As therapists, we see firsthand how anxiety can come out in a variety of ways. Our Senior Therapist Kelly Scott addresses two of these manifestations–panic attacks and stress eating–and offers some suggestions on how to deal with these experiences in Yahoo Life.
Most recently, Kelly was featured in “Panic Attack vs. Anxiety Attack: Is There a Difference and What are the Symptoms?” which explores the difference between panic attacks and generalized anxiety. Rather than focusing on what makes each distinct, Kelly appears in the article to explain how to mitigate both anxiety and panic attacks from the perspective of a therapist who has treated both.
For panic attacks, Kelly observes that the fear of a panic attack can directly play into the attack itself or is, as she says, “a real self-reinforcing cycle.” “When people feel an attack come on, they get scared about having the attack,” she continues. Because of this, she recommends letting others know when you feel an attack coming so you aren’t isolated in this experience. “Trusting that even if they don’t have an answer, someone could help,” Kelly asserts.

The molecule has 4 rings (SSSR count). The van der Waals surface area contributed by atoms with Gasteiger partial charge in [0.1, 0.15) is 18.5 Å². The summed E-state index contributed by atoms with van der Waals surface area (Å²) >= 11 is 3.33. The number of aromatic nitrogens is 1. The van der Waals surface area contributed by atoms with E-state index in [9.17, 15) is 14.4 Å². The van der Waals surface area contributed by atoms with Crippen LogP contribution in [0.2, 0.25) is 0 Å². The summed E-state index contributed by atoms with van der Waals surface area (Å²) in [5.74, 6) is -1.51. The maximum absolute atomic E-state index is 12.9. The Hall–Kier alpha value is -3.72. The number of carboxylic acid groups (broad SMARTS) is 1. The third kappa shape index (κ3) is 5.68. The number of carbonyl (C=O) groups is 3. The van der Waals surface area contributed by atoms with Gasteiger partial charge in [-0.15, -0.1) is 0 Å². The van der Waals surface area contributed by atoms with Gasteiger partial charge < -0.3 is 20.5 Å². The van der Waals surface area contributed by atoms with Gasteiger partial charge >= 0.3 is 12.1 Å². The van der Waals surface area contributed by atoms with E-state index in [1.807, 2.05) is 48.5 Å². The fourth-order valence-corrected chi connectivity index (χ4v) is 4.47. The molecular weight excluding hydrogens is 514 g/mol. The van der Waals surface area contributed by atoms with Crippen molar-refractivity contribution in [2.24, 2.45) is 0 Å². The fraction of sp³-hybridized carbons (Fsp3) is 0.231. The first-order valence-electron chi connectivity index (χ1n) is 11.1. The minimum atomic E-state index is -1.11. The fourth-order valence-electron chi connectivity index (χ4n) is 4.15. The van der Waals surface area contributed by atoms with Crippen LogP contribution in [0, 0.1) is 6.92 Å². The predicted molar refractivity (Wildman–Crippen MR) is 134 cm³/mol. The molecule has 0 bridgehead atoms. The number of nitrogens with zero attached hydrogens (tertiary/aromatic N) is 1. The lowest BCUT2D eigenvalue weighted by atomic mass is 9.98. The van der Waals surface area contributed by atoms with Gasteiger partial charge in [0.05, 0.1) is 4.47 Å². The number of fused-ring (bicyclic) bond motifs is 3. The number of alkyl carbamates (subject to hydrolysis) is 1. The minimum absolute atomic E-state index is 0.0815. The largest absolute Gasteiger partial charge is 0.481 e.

For generalized anxiety, Kelly reveals that it’s important to do something physically soothing that will allow you to slow down and reduce the anxiety. “Lay in a dark room, take a hot bath or even, go for a run. Anything that gets you physically oriented to your body and into as calm a state as possible,” she emphasizes.
Likewise in “What is Stress Eating? Experts, Studies Explain,” Yahoo’s Isabel Calkins reached out to Kelly in order to learn why emotionally we reach for unhealthy snacks in times of high stress and anxiety. According to Kelly, stress eating has resonances with how we are taken care of in early childhood. She observes, “Feeding and nourishing ourselves is the most elemental way that we care for ourselves…And it goes back to the first way we experienced care from another being: our mothers. There is something very on-the-nose about overeating and eating unhealthily as it relates to our emotions. We are trying to take care of ourselves.”
While occasional stress eating is okay, especially if you can tolerate the consequences of potentially not feeling so great the next day, it tips into unhealthy when you find yourself in what Kelly calls “a shame spiral.” What can people do if they self-shame about stress eating? Not only be aware of your eating patterns, but find ways to distract from them. “The more you can do to not let yourself get into that emotional spiral that leads to self-shame, the better.” Kelly says. “Go for a walk, talk to someone on the phone. Do something to mix it up when you feel yourself crossing the line.”